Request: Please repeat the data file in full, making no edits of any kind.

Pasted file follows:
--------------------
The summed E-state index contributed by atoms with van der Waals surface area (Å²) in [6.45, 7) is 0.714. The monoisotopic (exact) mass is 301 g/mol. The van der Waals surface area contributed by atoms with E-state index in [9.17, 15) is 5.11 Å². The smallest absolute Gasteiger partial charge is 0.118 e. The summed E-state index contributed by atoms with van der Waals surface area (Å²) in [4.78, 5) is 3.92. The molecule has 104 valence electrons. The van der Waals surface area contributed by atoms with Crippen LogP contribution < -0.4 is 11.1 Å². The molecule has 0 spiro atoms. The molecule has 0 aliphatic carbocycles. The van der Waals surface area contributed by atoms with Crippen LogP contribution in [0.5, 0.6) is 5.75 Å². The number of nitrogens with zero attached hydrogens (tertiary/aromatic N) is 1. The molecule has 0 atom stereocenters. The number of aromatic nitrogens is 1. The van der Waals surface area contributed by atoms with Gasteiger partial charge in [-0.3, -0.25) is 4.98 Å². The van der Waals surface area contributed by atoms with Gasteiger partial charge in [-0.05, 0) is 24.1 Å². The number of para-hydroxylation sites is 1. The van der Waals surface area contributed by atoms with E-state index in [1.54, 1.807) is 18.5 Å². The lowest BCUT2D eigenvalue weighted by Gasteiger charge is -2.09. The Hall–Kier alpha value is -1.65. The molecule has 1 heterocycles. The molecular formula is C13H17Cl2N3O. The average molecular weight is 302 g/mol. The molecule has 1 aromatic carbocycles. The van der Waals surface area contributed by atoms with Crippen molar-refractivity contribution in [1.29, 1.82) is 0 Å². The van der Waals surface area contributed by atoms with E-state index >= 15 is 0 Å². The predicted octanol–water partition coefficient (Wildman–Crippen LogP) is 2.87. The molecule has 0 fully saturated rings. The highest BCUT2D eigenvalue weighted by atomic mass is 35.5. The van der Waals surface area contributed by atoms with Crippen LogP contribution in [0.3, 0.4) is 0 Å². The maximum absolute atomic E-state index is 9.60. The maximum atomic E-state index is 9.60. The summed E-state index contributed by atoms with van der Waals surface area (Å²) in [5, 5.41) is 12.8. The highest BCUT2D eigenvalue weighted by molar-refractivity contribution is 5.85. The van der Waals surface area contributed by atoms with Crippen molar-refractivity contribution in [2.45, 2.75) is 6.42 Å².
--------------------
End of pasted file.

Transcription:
The summed E-state index contributed by atoms with van der Waals surface area (Å²) in [6.45, 7) is 0.714. The monoisotopic (exact) mass is 301 g/mol. The van der Waals surface area contributed by atoms with E-state index in [9.17, 15) is 5.11 Å². The smallest absolute Gasteiger partial charge is 0.118 e. The summed E-state index contributed by atoms with van der Waals surface area (Å²) in [4.78, 5) is 3.92. The molecule has 104 valence electrons. The van der Waals surface area contributed by atoms with Crippen LogP contribution < -0.4 is 11.1 Å². The molecule has 0 spiro atoms. The molecule has 0 aliphatic carbocycles. The van der Waals surface area contributed by atoms with Crippen LogP contribution in [0.5, 0.6) is 5.75 Å². The number of nitrogens with zero attached hydrogens (tertiary/aromatic N) is 1. The molecule has 0 atom stereocenters. The number of aromatic nitrogens is 1. The van der Waals surface area contributed by atoms with Gasteiger partial charge in [-0.3, -0.25) is 4.98 Å². The van der Waals surface area contributed by atoms with Gasteiger partial charge in [-0.05, 0) is 24.1 Å². The number of para-hydroxylation sites is 1. The van der Waals surface area contributed by atoms with E-state index in [1.54, 1.807) is 18.5 Å². The lowest BCUT2D eigenvalue weighted by Gasteiger charge is -2.09. The Hall–Kier alpha value is -1.65. The molecule has 1 heterocycles. The molecular formula is C13H17Cl2N3O. The average molecular weight is 302 g/mol. The molecule has 1 aromatic carbocycles. The van der Waals surface area contributed by atoms with Crippen molar-refractivity contribution in [1.29, 1.82) is 0 Å². The van der Waals surface area contributed by atoms with E-state index >= 15 is 0 Å². The predicted octanol–water partition coefficient (Wildman–Crippen LogP) is 2.87. The molecule has 0 fully saturated rings. The highest BCUT2D eigenvalue weighted by atomic mass is 35.5. The van der Waals surface area contributed by atoms with Crippen LogP contribution in [0.3, 0.4) is 0 Å². The maximum absolute atomic E-state index is 9.60. The maximum atomic E-state index is 9.60. The summed E-state index contributed by atoms with van der Waals surface area (Å²) in [5, 5.41) is 12.8. The highest BCUT2D eigenvalue weighted by molar-refractivity contribution is 5.85. The van der Waals surface area contributed by atoms with Crippen molar-refractivity contribution in [2.45, 2.75) is 6.42 Å².